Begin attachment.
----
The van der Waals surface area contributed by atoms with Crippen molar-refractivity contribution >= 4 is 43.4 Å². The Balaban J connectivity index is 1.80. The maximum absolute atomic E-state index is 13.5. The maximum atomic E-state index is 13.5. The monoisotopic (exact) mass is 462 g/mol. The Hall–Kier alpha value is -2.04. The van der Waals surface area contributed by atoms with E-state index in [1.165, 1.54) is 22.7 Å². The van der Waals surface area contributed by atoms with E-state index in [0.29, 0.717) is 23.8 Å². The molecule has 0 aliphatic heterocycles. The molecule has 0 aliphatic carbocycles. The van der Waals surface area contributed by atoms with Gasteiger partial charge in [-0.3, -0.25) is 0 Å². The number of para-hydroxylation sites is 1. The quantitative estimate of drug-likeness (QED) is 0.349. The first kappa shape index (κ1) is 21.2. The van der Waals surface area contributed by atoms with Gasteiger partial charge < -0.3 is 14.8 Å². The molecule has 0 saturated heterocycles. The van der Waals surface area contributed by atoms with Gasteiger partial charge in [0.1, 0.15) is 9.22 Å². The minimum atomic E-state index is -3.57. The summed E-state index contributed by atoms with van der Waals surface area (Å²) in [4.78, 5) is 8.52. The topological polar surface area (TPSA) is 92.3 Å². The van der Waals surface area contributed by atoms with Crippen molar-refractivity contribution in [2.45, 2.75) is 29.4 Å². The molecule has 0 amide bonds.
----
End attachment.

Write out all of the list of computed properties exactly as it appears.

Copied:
The van der Waals surface area contributed by atoms with Crippen molar-refractivity contribution >= 4 is 43.4 Å². The Balaban J connectivity index is 1.80. The maximum absolute atomic E-state index is 13.5. The maximum atomic E-state index is 13.5. The monoisotopic (exact) mass is 462 g/mol. The Hall–Kier alpha value is -2.04. The van der Waals surface area contributed by atoms with E-state index in [1.165, 1.54) is 22.7 Å². The van der Waals surface area contributed by atoms with E-state index in [0.29, 0.717) is 23.8 Å². The molecule has 0 aliphatic heterocycles. The molecule has 0 aliphatic carbocycles. The van der Waals surface area contributed by atoms with Gasteiger partial charge in [-0.3, -0.25) is 0 Å². The number of para-hydroxylation sites is 1. The quantitative estimate of drug-likeness (QED) is 0.349. The first kappa shape index (κ1) is 21.2. The van der Waals surface area contributed by atoms with Gasteiger partial charge < -0.3 is 14.8 Å². The molecule has 0 saturated heterocycles. The van der Waals surface area contributed by atoms with Gasteiger partial charge in [0.1, 0.15) is 9.22 Å². The minimum atomic E-state index is -3.57. The summed E-state index contributed by atoms with van der Waals surface area (Å²) in [4.78, 5) is 8.52. The topological polar surface area (TPSA) is 92.3 Å². The van der Waals surface area contributed by atoms with Crippen molar-refractivity contribution in [2.45, 2.75) is 29.4 Å². The molecule has 0 amide bonds.